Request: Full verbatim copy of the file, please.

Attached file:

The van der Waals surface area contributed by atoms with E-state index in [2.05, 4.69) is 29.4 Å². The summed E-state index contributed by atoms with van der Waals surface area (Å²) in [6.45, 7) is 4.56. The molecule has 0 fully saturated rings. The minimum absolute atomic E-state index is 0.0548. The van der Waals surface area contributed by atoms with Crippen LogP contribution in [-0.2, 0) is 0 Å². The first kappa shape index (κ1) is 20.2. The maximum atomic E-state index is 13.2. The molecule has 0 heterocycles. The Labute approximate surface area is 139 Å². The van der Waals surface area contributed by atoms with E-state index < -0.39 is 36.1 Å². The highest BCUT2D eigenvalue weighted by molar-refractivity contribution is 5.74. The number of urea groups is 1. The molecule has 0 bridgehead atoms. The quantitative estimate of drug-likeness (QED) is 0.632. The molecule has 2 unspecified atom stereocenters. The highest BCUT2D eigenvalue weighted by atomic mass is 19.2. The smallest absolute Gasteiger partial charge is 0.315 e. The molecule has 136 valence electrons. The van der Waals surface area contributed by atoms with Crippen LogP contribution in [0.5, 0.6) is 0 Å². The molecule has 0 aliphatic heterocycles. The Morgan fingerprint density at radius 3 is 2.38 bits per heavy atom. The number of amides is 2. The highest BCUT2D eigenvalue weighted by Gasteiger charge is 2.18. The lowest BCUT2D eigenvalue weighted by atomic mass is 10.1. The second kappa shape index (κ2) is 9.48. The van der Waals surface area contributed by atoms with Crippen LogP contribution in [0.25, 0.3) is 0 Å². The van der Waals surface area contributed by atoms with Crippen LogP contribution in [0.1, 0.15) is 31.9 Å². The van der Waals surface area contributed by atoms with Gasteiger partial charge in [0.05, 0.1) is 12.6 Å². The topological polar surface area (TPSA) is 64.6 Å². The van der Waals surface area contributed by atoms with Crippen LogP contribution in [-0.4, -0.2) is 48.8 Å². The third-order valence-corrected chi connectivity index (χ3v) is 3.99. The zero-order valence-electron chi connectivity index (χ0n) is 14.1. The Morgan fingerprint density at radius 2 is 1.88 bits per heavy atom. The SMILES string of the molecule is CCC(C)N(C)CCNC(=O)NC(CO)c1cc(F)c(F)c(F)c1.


The van der Waals surface area contributed by atoms with E-state index in [2.05, 4.69) is 29.4 Å². The summed E-state index contributed by atoms with van der Waals surface area (Å²) in [6.45, 7) is 4.56. The molecule has 0 fully saturated rings. The minimum absolute atomic E-state index is 0.0548. The van der Waals surface area contributed by atoms with Crippen LogP contribution in [-0.2, 0) is 0 Å². The first kappa shape index (κ1) is 20.2. The maximum atomic E-state index is 13.2. The molecule has 0 heterocycles. The Labute approximate surface area is 139 Å². The van der Waals surface area contributed by atoms with E-state index < -0.39 is 36.1 Å². The highest BCUT2D eigenvalue weighted by molar-refractivity contribution is 5.74. The number of urea groups is 1. The molecule has 0 bridgehead atoms. The quantitative estimate of drug-likeness (QED) is 0.632. The molecule has 2 unspecified atom stereocenters. The highest BCUT2D eigenvalue weighted by atomic mass is 19.2. The smallest absolute Gasteiger partial charge is 0.315 e. The molecule has 136 valence electrons. The van der Waals surface area contributed by atoms with Crippen LogP contribution in [0.5, 0.6) is 0 Å². The molecule has 0 aliphatic heterocycles. The Morgan fingerprint density at radius 3 is 2.38 bits per heavy atom. The number of amides is 2. The highest BCUT2D eigenvalue weighted by Gasteiger charge is 2.18. The lowest BCUT2D eigenvalue weighted by atomic mass is 10.1. The second kappa shape index (κ2) is 9.48. The van der Waals surface area contributed by atoms with Crippen LogP contribution in [0.25, 0.3) is 0 Å². The van der Waals surface area contributed by atoms with Crippen LogP contribution in [0.1, 0.15) is 31.9 Å². The van der Waals surface area contributed by atoms with Gasteiger partial charge in [0.05, 0.1) is 12.6 Å². The topological polar surface area (TPSA) is 64.6 Å². The van der Waals surface area contributed by atoms with Crippen LogP contribution in [-0.4, -0.2) is 48.8 Å². The third-order valence-corrected chi connectivity index (χ3v) is 3.99. The zero-order valence-electron chi connectivity index (χ0n) is 14.1. The Morgan fingerprint density at radius 2 is 1.88 bits per heavy atom. The SMILES string of the molecule is CCC(C)N(C)CCNC(=O)NC(CO)c1cc(F)c(F)c(F)c1.